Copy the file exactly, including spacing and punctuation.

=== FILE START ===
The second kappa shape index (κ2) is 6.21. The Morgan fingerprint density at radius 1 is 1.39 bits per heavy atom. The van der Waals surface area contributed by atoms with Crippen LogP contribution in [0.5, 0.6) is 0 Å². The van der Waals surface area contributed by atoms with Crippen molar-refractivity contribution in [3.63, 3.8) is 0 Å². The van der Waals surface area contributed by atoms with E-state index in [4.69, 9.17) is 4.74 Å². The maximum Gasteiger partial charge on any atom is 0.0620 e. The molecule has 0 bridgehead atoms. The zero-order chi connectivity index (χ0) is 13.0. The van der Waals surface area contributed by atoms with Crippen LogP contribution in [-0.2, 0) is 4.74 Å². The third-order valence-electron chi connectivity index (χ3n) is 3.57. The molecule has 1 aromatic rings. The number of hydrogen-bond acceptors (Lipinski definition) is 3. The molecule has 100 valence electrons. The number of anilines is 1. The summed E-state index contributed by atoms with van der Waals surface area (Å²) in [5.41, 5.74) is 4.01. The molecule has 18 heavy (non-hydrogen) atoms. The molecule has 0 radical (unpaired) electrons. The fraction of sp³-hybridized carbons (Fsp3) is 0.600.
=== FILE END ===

The second kappa shape index (κ2) is 6.21. The Morgan fingerprint density at radius 1 is 1.39 bits per heavy atom. The van der Waals surface area contributed by atoms with Crippen LogP contribution in [0.5, 0.6) is 0 Å². The van der Waals surface area contributed by atoms with Crippen molar-refractivity contribution in [3.63, 3.8) is 0 Å². The van der Waals surface area contributed by atoms with E-state index in [4.69, 9.17) is 4.74 Å². The maximum Gasteiger partial charge on any atom is 0.0620 e. The molecule has 0 bridgehead atoms. The zero-order chi connectivity index (χ0) is 13.0. The van der Waals surface area contributed by atoms with Crippen LogP contribution in [-0.2, 0) is 4.74 Å². The third-order valence-electron chi connectivity index (χ3n) is 3.57. The molecule has 1 aromatic rings. The number of hydrogen-bond acceptors (Lipinski definition) is 3. The molecule has 100 valence electrons. The number of anilines is 1. The summed E-state index contributed by atoms with van der Waals surface area (Å²) in [5.41, 5.74) is 4.01. The molecule has 18 heavy (non-hydrogen) atoms. The molecule has 0 radical (unpaired) electrons. The fraction of sp³-hybridized carbons (Fsp3) is 0.600.